It’s draft month in the NFL, in just under four weeks the new rookie class will begin to be selected to their teams. For the first time in twelve years Seattle is slated to draft in the top ten. With the Seahawks having Denver Bronco’s ninth overall pick thanks to the Russell Wilson deal. Seattle could trade back like usual if they have a plethora of options available at nine. Maybe they think they found their blue-chip player they haven’t been able to reach in the first round since 2010. With two second round picks at 40 and 41 maybe they trade up back into the first round and take two firsts this year.
There are a lot of questions for Seattle this year and that makes this draft for Hawks fans beyond exciting. With that in mind lets narrow possible fits for Seattle at nine. Keep in mind possible fallers, scheme fits and special talents Seattle’s front office has gravitated to in the past. If the Seahawks keep their ninth overall selection, there are five likely selections. It’s a dangerous game to play trying to predict this unpredictable front office.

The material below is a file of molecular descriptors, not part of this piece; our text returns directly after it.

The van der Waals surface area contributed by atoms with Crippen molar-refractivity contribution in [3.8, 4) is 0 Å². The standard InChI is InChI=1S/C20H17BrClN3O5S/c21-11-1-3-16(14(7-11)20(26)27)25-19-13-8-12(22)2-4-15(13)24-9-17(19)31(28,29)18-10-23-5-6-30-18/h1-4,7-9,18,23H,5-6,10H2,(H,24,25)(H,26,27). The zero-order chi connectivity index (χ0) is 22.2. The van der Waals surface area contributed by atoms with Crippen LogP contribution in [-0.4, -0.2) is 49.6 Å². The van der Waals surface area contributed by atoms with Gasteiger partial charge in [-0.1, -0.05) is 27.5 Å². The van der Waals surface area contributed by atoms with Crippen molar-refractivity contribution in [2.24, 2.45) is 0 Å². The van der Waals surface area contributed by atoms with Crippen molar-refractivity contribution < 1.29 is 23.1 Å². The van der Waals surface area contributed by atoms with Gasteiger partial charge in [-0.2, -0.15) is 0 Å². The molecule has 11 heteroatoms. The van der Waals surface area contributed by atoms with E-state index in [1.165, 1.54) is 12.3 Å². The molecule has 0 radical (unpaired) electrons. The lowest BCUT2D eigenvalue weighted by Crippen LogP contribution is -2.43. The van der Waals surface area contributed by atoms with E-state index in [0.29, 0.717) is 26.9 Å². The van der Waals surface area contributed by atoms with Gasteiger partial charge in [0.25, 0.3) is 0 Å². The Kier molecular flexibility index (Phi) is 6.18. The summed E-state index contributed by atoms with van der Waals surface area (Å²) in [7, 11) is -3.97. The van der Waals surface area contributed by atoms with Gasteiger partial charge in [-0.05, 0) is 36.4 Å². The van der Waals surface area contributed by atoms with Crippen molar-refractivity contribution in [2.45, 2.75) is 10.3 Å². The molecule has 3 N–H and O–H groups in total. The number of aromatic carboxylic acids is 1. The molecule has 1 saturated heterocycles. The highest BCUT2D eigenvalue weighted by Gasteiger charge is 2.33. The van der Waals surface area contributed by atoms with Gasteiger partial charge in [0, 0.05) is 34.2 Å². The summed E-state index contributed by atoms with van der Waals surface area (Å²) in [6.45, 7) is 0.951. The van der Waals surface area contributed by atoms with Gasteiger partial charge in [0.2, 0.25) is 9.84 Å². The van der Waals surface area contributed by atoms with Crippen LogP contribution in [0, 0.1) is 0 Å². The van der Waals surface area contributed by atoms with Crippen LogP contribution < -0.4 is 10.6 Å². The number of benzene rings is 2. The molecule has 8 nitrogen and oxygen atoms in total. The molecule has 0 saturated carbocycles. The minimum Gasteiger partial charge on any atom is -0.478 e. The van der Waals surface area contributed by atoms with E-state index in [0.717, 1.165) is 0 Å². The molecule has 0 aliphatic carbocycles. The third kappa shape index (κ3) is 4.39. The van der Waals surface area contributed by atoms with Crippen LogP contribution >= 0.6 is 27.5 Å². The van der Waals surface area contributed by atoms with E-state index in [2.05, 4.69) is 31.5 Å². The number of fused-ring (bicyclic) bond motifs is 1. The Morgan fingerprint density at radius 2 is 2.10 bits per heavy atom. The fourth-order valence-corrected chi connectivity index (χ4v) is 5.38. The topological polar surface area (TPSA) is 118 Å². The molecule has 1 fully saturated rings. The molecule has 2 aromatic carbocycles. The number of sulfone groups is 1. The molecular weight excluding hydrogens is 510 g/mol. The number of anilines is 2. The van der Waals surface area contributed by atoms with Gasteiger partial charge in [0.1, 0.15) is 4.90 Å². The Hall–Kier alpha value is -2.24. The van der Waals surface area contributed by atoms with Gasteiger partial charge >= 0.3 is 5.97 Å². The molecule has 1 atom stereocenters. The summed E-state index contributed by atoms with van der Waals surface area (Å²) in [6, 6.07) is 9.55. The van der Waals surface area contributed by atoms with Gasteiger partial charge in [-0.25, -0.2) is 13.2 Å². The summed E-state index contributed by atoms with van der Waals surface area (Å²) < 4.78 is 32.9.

Kayvon Thibodeaux – Edge – Oregon (JR, 6’4″, 254 pounds)
There was a time when Thibodeaux was arguably the best edge prospect in this draft. The sense as we enter draft month is that Kayvon is falling down boards. It could be typical draft smoke screens where teams are acting disinterested to hide their true intentions. It could just be overanalyzing their picks being in the top ten too. There is so much research to hit on a prospect and turn their franchise around. But there’s worry that Thibodeaux is a risky top five pick.
Todd McShay in February was quoted reporting the NFL team’s interest on Thibodeaux.
“His ceiling is high, but the floor is lower than what you want for a top-five pick,” McShay said.
Pair that up with a banged-up year in 2021 leaving lower production then normal for Thibodeaux he may slide out of top ten. However, for Seattle I see the 4.58 speed and the 27-bench press-reps (most of the position group at the combine) as a unique combination of speed and strength for Seattle’s pass rush. Clint Hurtt will want to pressure the opposing QBs, and Pete Caroll wants turnovers. An impact rusher in the top ten may be where Seattle goes.
Charles Cross – OT – Mississippi State (RS SO, 6’5″, 307 pounds)